At the 15th International Symposium in Bariloche the IPA honoured the following people, for our various awards:
Lifetime Achievement Award Recipients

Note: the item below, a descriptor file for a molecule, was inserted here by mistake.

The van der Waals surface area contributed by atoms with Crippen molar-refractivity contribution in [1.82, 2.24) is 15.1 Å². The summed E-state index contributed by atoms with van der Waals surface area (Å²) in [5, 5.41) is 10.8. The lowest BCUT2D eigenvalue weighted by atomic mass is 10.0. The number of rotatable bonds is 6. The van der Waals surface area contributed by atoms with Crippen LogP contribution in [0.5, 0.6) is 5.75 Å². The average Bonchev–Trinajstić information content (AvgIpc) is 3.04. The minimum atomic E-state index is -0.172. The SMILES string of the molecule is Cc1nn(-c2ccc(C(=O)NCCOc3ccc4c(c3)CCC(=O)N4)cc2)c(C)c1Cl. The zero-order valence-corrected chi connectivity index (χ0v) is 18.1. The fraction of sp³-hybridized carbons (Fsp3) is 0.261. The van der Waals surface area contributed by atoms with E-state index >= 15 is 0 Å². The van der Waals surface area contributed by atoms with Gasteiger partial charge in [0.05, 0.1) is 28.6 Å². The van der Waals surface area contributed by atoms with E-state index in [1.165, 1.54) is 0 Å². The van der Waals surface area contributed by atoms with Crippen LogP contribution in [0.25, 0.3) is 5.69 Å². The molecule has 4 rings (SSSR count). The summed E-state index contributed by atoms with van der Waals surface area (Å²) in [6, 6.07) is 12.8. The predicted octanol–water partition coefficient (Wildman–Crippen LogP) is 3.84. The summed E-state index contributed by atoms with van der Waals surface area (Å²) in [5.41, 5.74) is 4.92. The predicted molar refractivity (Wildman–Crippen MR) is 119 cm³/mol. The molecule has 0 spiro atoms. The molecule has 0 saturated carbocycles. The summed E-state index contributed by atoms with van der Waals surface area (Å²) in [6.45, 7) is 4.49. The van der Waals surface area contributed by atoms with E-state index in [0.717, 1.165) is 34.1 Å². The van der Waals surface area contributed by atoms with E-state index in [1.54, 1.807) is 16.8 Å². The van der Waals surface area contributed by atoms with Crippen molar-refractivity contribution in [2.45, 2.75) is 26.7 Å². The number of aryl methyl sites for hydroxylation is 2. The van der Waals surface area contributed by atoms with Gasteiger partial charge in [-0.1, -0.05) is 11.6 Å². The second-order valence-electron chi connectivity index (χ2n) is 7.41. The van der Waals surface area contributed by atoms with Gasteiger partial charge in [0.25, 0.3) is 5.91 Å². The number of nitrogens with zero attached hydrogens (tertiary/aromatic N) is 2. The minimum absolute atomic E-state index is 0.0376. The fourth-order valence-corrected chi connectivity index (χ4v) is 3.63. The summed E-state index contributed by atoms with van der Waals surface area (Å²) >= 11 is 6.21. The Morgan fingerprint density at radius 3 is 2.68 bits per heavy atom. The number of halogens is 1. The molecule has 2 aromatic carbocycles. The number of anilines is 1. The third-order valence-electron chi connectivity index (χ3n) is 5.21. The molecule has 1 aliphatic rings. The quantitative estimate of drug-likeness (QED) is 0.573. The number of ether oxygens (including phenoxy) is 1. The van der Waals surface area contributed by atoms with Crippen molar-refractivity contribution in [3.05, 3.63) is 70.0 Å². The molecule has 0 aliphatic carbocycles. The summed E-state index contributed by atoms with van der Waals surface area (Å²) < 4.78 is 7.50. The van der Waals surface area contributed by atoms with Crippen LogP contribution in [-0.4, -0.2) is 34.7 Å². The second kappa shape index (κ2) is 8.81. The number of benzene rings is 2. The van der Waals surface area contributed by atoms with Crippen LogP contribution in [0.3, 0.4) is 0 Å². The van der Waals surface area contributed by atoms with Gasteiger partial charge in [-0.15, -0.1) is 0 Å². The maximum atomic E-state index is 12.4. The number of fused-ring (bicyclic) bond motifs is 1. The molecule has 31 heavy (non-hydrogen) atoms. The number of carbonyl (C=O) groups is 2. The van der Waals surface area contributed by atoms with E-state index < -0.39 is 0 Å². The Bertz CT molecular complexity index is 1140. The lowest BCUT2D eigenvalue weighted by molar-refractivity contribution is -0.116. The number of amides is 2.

Professor Mark Brenner’s paleolimnological research can be described as highly influential and wide ranging but perhaps the niche he is most famous for is his work that blends modern limnology and paleolimnology with archaeological approaches, especially in Latin American. Particularly of note is his work on Peten Itza, Izabel, and Titicaca, where Mark has worked alongside leading anthropologists to demonstrate the significance of paleolimnology to the histories of ancient cultures. His pioneering work on lake records in the Maya lowlands of Mesoamerica was fundamental to (1) understand the interactions among climate, environment and humans and (2) generate first limnological data for several Mesoamerican lakes of socio-economic importance. It is this knowledge that contributes to the management and conservation of freshwater ecosystems in regions which are facing serious problems of accelerated eutrophication due to warmer temperatures and human pressures. Mark’s contributions to paleolimnology go much farther than his publication record. He has been an outstanding teacher and mentor, with many of his mentees already well-established and/or up-and- coming paleolimnologists and a particularly wonderful role model for many Latin American young scientists. Mark’s influence extends beyond the classroom and laboratory, as he continues to do outreach for paleolimnology in many ways. Importantly, Mark has worked tirelessly as the Co-Editor-in-Chief of IPA’s official journals, Journal of Paleolimnology, since 2007. He stepped down from this role at the end of 2022.